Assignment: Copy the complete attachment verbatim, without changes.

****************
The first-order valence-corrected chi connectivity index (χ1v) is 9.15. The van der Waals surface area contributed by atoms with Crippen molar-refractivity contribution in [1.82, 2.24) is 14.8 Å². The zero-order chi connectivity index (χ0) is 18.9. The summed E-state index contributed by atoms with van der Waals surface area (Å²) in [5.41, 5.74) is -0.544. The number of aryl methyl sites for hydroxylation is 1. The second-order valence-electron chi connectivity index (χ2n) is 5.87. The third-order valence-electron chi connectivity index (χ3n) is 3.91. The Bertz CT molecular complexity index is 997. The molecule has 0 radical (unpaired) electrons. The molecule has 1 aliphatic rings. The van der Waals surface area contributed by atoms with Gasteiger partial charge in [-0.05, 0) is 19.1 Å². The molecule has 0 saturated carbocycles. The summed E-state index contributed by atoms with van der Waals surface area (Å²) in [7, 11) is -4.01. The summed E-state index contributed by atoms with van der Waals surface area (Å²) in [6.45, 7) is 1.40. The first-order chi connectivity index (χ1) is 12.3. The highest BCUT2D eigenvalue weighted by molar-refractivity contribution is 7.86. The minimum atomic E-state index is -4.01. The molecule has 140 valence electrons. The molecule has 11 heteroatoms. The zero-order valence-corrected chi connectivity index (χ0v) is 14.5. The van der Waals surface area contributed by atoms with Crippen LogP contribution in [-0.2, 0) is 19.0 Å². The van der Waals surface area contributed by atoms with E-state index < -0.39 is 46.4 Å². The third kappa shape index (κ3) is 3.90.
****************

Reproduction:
The first-order valence-corrected chi connectivity index (χ1v) is 9.15. The van der Waals surface area contributed by atoms with Crippen molar-refractivity contribution in [1.82, 2.24) is 14.8 Å². The zero-order chi connectivity index (χ0) is 18.9. The summed E-state index contributed by atoms with van der Waals surface area (Å²) in [5.41, 5.74) is -0.544. The number of aryl methyl sites for hydroxylation is 1. The second-order valence-electron chi connectivity index (χ2n) is 5.87. The third-order valence-electron chi connectivity index (χ3n) is 3.91. The Bertz CT molecular complexity index is 997. The molecule has 0 radical (unpaired) electrons. The molecule has 1 aliphatic rings. The van der Waals surface area contributed by atoms with Gasteiger partial charge in [-0.05, 0) is 19.1 Å². The molecule has 0 saturated carbocycles. The summed E-state index contributed by atoms with van der Waals surface area (Å²) in [7, 11) is -4.01. The summed E-state index contributed by atoms with van der Waals surface area (Å²) in [6.45, 7) is 1.40. The first-order chi connectivity index (χ1) is 12.3. The highest BCUT2D eigenvalue weighted by molar-refractivity contribution is 7.86. The minimum atomic E-state index is -4.01. The molecule has 140 valence electrons. The molecule has 11 heteroatoms. The zero-order valence-corrected chi connectivity index (χ0v) is 14.5. The van der Waals surface area contributed by atoms with Crippen LogP contribution in [-0.2, 0) is 19.0 Å². The van der Waals surface area contributed by atoms with E-state index < -0.39 is 46.4 Å². The third kappa shape index (κ3) is 3.90.